Stephen "Big Fish" Ruddell 1
- Born: 1768
- Died: 1840 at age 72
Other names for Stephen were Big Fish Ruddell, Sinnanatha Ruddell and Stephen "Sinnanatha" Ruddell.
From "Stephen Ruddell and Tecumseh" at http://www.ark-us.org/ruddell/ruddell15.html:
"Rev. Stephen Ruddell, was a native of Culpepper County, Va., and was born in 1768. He was the son of Isaac Ruddell, who also was born in Virginia and moved his family to Kentucky, settling in Bourbon County, where he built what is still known as Ruddell's Mills. He was a soldier in the Revolutionary War and a Captain in a Kentucky company against the Indians. The mother of our subject was in her maiden days Susan David, and was a native of Culpepper County, born in 1780. Her father, William David, emigrated from Germany to Virginia, later moved to Kentucky and settled in Bourbon County.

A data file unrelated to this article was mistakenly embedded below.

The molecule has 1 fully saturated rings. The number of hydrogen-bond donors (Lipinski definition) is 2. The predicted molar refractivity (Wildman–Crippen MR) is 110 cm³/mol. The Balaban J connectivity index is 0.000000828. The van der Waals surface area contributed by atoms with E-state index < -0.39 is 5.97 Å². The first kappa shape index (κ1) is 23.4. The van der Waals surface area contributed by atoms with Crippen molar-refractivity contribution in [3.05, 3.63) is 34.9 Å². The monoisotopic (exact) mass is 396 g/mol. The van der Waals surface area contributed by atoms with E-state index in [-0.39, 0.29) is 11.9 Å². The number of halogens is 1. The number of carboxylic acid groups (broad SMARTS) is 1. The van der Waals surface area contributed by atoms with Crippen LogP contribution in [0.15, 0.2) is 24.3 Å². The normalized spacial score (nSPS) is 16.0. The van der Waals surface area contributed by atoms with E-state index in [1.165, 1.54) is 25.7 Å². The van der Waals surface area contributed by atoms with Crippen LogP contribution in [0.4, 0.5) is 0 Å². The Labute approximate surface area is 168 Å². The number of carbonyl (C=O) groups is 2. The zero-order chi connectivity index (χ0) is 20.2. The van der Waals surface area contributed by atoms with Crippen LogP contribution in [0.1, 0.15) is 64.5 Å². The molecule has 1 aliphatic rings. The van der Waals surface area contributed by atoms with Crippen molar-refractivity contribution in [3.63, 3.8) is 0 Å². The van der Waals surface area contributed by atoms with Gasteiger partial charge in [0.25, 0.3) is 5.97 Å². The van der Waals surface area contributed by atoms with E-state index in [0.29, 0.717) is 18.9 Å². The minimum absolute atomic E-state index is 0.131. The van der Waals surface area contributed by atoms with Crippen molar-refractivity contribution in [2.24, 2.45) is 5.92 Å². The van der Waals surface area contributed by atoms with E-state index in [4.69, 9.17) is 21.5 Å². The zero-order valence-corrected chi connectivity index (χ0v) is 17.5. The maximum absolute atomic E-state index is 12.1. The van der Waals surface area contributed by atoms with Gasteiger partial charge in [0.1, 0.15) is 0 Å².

"In 1780, during a fight between the whites and Indians, the Ruddells were in a fort at Ruddell Martin Station and the Indians captured the whole party. They took Capt. Isaac to Canada, and the rest to the Big Miami River, and kept them among the Shawnees and Delawares until all were redeemed, except two boys, the father of our subject and a younger brother. Stephen Ruddell lived with the Indians for fifteen years, and then returned home, married, and afterward went back and remained several years preaching among them. He moved from Kentucky to Pike County, Mo., in 1817 and settled on a farm there, but in 1823 he sold out and came to Illinois and made a home on section 18, Ursa Township. Very few families were there at that time, and the distance resembled the present miles between towns. At the time of his death, in 1840, he left four children by his third marriage and three by a former one. Our subject and two sisters by the third marriage --- Mrs. Susannah Grimes, of Dixie, Wash., and Mrs. Mary E. Jordan, of Pleasantville, Iowa are the only survivors. Stephen Ruddell joined the Baptist Church at an early day, but later became a preacher in the Christian denomination. He established the first Christian Church in Ursa Township, and continued his ministry for thirty-five years. He was a Whig in politics."